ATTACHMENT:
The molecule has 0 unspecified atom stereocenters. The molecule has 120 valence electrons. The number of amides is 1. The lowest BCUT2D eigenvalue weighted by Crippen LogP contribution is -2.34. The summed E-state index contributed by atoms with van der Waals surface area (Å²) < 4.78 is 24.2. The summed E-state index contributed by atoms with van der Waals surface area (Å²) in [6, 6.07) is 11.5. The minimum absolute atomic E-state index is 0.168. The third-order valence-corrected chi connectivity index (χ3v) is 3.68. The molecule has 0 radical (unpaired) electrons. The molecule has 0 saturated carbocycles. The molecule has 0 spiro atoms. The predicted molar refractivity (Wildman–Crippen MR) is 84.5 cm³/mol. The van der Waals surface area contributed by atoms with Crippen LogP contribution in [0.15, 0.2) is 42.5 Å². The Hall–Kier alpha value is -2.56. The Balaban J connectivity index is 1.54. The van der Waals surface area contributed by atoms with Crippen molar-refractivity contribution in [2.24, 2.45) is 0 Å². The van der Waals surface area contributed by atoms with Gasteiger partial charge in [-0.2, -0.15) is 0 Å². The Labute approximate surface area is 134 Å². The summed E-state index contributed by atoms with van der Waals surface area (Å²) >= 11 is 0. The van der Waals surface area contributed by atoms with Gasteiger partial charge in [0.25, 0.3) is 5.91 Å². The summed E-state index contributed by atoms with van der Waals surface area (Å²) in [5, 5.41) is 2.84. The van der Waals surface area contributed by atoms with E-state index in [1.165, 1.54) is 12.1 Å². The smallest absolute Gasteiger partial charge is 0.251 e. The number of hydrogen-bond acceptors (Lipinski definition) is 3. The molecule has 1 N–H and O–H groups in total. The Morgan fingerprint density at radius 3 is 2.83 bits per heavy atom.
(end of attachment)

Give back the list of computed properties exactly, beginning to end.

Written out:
The molecule has 0 unspecified atom stereocenters. The molecule has 120 valence electrons. The number of amides is 1. The lowest BCUT2D eigenvalue weighted by Crippen LogP contribution is -2.34. The summed E-state index contributed by atoms with van der Waals surface area (Å²) < 4.78 is 24.2. The summed E-state index contributed by atoms with van der Waals surface area (Å²) in [6, 6.07) is 11.5. The minimum absolute atomic E-state index is 0.168. The third-order valence-corrected chi connectivity index (χ3v) is 3.68. The molecule has 0 radical (unpaired) electrons. The molecule has 0 saturated carbocycles. The molecule has 0 spiro atoms. The predicted molar refractivity (Wildman–Crippen MR) is 84.5 cm³/mol. The van der Waals surface area contributed by atoms with Crippen LogP contribution in [0.15, 0.2) is 42.5 Å². The Hall–Kier alpha value is -2.56. The Balaban J connectivity index is 1.54. The van der Waals surface area contributed by atoms with Crippen molar-refractivity contribution in [2.24, 2.45) is 0 Å². The van der Waals surface area contributed by atoms with Gasteiger partial charge in [-0.2, -0.15) is 0 Å². The Labute approximate surface area is 134 Å². The summed E-state index contributed by atoms with van der Waals surface area (Å²) >= 11 is 0. The van der Waals surface area contributed by atoms with Gasteiger partial charge in [0.25, 0.3) is 5.91 Å². The summed E-state index contributed by atoms with van der Waals surface area (Å²) in [5, 5.41) is 2.84. The van der Waals surface area contributed by atoms with E-state index in [1.165, 1.54) is 12.1 Å². The smallest absolute Gasteiger partial charge is 0.251 e. The number of hydrogen-bond acceptors (Lipinski definition) is 3. The molecule has 1 N–H and O–H groups in total. The Morgan fingerprint density at radius 3 is 2.83 bits per heavy atom.